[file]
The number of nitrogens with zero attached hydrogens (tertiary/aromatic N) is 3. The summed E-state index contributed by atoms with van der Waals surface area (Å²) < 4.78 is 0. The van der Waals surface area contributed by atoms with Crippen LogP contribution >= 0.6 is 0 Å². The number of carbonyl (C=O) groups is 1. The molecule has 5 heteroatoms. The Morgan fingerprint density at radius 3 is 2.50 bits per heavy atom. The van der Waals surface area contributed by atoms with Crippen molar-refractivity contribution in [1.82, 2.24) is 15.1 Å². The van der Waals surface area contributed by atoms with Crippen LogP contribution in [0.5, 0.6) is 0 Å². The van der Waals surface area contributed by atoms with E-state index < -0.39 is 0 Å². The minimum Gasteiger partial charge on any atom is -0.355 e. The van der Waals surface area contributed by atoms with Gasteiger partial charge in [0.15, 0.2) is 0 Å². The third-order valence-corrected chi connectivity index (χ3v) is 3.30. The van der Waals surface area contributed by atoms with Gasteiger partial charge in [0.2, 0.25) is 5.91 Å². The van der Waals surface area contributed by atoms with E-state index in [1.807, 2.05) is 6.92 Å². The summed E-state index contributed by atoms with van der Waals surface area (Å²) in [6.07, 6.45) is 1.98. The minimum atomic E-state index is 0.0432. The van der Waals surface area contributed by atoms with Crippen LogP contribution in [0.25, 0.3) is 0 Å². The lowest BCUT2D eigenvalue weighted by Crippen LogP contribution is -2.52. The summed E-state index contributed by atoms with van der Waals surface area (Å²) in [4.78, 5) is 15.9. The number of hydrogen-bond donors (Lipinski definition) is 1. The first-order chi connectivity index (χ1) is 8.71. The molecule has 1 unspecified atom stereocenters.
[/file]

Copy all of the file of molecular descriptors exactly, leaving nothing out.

The number of nitrogens with zero attached hydrogens (tertiary/aromatic N) is 3. The summed E-state index contributed by atoms with van der Waals surface area (Å²) < 4.78 is 0. The van der Waals surface area contributed by atoms with Crippen LogP contribution >= 0.6 is 0 Å². The number of carbonyl (C=O) groups is 1. The molecule has 5 heteroatoms. The Morgan fingerprint density at radius 3 is 2.50 bits per heavy atom. The van der Waals surface area contributed by atoms with Crippen molar-refractivity contribution in [1.82, 2.24) is 15.1 Å². The van der Waals surface area contributed by atoms with Crippen LogP contribution in [0.5, 0.6) is 0 Å². The van der Waals surface area contributed by atoms with E-state index < -0.39 is 0 Å². The minimum Gasteiger partial charge on any atom is -0.355 e. The van der Waals surface area contributed by atoms with Gasteiger partial charge in [0.15, 0.2) is 0 Å². The third-order valence-corrected chi connectivity index (χ3v) is 3.30. The van der Waals surface area contributed by atoms with Gasteiger partial charge in [0.2, 0.25) is 5.91 Å². The van der Waals surface area contributed by atoms with E-state index in [1.807, 2.05) is 6.92 Å². The summed E-state index contributed by atoms with van der Waals surface area (Å²) in [6.07, 6.45) is 1.98. The minimum atomic E-state index is 0.0432. The van der Waals surface area contributed by atoms with Crippen LogP contribution in [0.25, 0.3) is 0 Å². The lowest BCUT2D eigenvalue weighted by Crippen LogP contribution is -2.52. The summed E-state index contributed by atoms with van der Waals surface area (Å²) in [4.78, 5) is 15.9. The number of hydrogen-bond donors (Lipinski definition) is 1. The first-order chi connectivity index (χ1) is 8.71. The molecule has 1 unspecified atom stereocenters.